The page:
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Oven Internal Dimensions


#1

@ChrisBarnes, Since I am newly in the market for a replacement oven the recent tests are timely and educational.

My present oven is a 75cm model that is really 74.5cm in its 75cm cutout. I cannot find any 75cm model that is only 74.5cm although I found one model that shows 74.5cm on its spec sheet. Getting excited about a perfect replacement (choice of 1) we went to the shop but alas it was actually 75cm. I suspect a few years ago the size may have referred to the product or the hole. Because of (errors? age? changes?) at least one manufacturers’ Claimed external dimensions (mm, HxWxD) on their spec sheet are not correct against their current production. This can be compounded by the numbers of variations in pdf and print that are superseded but remain in the wild. Although one is warned to always measure the product in one’s hands prior to cutting holes, when the hole is already cut and you need something that fits, it is a slightly different problem. :wink:

Moving ahead I expected a 70cm to have more useful cooking capacity than a 60cm, but from the review see a number of 60cm have more capacity than at least one 70cm, so it can be a bit of work to decide what best suits your pans - until you buy new pans that are different.

However, among the many useful points in the review is Internal baking dimensions (mm, HxWxD), but what is that? Is it the shelf area (WxD) one can put trays on? Is the H from the bottom shelf to the top of the oven cavity, or floor to top? I could take a measurement to a shop and find out, but this item has a lack of clarity in its otherwise noble attempt to clarify the usability and shown as Measured internal baking volume (L).

Would you please clarify what the internal baking dimensions, apparently measured, measure?


#2

I would be surprised f you could get an oven that exactly fitted your cutout unless it was a model from the same company as your old oven. Aside from the width, the height of the cutout and its position in the surround need to match the oven. Why not get an oven you like that fits the cabinet and replace the surround? This is not a huge job, it isn’t as if you need to replace the whole cabinet.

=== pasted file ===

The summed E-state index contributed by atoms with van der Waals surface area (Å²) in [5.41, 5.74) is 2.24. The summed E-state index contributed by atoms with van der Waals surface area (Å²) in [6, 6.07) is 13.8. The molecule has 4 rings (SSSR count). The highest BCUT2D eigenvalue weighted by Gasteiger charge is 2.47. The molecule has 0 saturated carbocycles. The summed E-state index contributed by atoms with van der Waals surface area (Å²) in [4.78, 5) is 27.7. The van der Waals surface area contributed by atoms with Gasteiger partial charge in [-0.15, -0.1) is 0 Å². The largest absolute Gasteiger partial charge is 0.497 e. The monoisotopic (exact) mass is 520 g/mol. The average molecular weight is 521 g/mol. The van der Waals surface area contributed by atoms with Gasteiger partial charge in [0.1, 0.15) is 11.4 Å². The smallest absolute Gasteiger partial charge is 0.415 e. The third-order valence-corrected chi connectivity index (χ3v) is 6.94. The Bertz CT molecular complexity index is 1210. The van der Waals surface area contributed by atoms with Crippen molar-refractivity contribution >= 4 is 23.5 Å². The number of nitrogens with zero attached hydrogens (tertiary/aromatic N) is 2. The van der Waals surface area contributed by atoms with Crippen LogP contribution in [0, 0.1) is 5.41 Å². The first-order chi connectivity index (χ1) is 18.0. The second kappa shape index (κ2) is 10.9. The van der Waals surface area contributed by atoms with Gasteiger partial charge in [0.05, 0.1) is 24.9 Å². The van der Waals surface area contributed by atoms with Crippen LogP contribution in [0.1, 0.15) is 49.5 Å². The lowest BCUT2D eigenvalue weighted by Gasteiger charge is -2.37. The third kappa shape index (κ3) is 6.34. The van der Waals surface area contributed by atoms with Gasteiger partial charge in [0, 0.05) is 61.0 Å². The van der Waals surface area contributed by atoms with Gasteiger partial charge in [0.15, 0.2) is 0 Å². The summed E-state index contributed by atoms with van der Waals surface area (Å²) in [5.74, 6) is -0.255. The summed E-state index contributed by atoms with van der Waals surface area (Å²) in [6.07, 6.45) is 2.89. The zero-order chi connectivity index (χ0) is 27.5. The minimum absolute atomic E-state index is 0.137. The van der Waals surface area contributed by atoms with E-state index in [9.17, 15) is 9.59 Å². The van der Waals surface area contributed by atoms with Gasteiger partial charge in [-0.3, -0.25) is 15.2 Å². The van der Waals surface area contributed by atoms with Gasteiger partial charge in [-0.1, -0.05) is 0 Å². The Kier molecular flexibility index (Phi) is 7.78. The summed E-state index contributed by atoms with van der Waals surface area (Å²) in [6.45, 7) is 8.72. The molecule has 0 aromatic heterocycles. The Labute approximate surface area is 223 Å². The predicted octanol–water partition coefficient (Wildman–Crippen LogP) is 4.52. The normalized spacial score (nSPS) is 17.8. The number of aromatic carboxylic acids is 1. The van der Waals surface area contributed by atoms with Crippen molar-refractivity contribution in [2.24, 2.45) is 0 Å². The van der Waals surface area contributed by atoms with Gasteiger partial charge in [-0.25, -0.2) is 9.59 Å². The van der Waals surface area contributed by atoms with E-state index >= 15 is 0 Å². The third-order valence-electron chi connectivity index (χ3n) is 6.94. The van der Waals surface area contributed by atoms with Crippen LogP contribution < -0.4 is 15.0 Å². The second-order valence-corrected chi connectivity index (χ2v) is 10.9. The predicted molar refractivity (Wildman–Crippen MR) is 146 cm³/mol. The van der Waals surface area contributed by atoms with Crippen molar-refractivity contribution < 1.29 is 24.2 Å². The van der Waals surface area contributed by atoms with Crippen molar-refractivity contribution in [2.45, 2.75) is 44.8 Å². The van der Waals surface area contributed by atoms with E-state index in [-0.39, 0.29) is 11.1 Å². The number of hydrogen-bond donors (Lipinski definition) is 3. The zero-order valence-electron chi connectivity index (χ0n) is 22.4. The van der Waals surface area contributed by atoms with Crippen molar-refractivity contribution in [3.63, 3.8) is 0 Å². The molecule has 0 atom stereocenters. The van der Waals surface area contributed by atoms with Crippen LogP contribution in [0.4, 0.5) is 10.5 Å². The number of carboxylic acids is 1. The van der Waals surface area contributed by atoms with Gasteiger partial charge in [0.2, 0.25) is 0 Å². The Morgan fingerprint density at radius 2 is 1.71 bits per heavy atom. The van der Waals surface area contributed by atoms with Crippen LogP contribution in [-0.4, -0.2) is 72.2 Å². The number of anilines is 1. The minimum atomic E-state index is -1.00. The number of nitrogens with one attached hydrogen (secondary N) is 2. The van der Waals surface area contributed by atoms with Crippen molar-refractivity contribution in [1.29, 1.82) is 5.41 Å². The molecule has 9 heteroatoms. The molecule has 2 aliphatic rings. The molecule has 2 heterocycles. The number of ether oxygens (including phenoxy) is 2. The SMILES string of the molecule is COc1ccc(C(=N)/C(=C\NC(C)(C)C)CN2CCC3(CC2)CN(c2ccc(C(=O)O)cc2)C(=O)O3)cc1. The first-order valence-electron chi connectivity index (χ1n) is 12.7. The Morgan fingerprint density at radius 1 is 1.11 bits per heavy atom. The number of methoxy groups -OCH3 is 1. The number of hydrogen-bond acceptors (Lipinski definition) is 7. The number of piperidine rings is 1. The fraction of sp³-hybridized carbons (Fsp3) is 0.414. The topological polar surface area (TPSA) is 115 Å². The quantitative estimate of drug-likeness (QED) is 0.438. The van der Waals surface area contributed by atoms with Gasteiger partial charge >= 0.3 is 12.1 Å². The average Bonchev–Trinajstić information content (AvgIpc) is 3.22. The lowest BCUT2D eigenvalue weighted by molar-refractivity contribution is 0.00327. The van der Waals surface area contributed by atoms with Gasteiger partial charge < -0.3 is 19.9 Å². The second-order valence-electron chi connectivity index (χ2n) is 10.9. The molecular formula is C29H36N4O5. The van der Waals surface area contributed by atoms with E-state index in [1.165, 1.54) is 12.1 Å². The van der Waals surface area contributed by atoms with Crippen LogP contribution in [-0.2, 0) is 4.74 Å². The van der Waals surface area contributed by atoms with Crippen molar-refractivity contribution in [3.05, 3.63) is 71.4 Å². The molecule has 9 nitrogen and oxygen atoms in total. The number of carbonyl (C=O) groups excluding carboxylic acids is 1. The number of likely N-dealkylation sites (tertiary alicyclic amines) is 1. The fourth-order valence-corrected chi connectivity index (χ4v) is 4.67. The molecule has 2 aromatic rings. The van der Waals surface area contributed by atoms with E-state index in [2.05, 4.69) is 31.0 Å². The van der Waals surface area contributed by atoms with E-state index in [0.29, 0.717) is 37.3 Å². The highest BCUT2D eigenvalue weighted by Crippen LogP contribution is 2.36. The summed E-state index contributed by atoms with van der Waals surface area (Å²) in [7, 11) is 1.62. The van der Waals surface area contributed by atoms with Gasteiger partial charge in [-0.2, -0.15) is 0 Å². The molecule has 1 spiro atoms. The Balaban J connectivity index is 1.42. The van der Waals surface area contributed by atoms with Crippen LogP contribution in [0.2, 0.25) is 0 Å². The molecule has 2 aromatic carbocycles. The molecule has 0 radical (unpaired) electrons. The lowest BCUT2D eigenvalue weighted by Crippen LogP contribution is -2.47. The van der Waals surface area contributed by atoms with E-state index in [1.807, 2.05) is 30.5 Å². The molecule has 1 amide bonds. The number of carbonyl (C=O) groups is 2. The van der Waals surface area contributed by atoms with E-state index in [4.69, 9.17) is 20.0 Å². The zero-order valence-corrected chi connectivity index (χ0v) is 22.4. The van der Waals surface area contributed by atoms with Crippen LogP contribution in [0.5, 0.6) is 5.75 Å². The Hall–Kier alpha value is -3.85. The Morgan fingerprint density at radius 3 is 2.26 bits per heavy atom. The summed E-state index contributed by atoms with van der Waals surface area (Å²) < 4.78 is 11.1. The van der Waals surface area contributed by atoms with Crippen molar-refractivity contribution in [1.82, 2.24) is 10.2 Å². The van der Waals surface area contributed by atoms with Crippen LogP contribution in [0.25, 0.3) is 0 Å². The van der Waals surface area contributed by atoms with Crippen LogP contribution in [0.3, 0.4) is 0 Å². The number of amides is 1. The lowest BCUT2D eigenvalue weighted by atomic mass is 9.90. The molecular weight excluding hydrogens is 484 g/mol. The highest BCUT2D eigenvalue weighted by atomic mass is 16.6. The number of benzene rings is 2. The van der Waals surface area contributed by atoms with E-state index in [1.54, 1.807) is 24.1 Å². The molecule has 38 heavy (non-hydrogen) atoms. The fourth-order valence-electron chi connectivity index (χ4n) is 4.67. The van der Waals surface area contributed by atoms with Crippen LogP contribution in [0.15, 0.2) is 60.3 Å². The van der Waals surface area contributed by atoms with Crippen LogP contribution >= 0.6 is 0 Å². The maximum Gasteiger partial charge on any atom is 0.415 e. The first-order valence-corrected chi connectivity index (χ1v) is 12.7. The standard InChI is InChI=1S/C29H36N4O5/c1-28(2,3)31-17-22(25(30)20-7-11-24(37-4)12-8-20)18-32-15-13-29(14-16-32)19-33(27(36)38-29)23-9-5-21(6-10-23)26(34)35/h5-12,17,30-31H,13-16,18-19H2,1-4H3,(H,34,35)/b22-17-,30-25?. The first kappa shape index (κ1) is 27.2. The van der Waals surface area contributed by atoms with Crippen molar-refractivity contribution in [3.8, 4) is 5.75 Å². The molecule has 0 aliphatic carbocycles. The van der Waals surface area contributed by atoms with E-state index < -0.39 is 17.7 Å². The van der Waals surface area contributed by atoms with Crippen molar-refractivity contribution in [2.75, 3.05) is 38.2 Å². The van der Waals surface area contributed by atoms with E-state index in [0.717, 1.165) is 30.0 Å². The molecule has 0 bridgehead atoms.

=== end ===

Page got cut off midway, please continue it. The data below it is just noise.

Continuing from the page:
#3

Most ovens are the same outside dimensions if they are 60 or 90 cm these days, and the few 75cm are apparently all 75…although heights seem to vary.

The surround is not the worry, the cutout versus the size of the oven is. For clarity it is a column where the sides, top, and bottom of the oven cavity are high density board in 2-pak. There is no ‘surround’. It also cannot be removed and made wider without ripping out a Fairly Large counter with a cooktop, dishwasher, etc.[quote=“syncretic, post:2, topic:14657”]
Why not get an oven you like that fits the cabinet and replace the surround?
[/quote]

As I implied a 60 or 70 will fit with minor work, but a 60 apparently can be larger internally than a 70, which led to my question about how the internals are measured for the test.


#4

Hi @TheBBG, @ChrisBarnes is away at the moment but I was able to get confirmation from @RebeccaCiaramidaro that the we measure internal baking dimensions from the lowest shelf of the oven or baking tray (if supplied with one) to the grill element, side wall to side wall and the rear wall to the door.

Hope that helps.


#5

Thanks @BrendanMays and @RebeccaCiaramidaro, Very Helpful.

I noticed some manufacturer make and model shelves have a larger (flat) usable surface than others. Has Choice considered adding the measurements of the (flat) usable part of the shelves? It seems useful information re putting in particular pans, or perhaps any pan due to size ‘mismatches’.

I can imagine a nice large area and big capacity, but one where only a single commercially available pan would fit, or 2 much smaller ones that left 1/4 of the shelf open and you needed to put more in. Perhaps more serious cooks have different concerns?


#6

That makes sense, @TheBBG - the space needs to be usable. I’ll be sure to pass on the suggestion :thumbsup: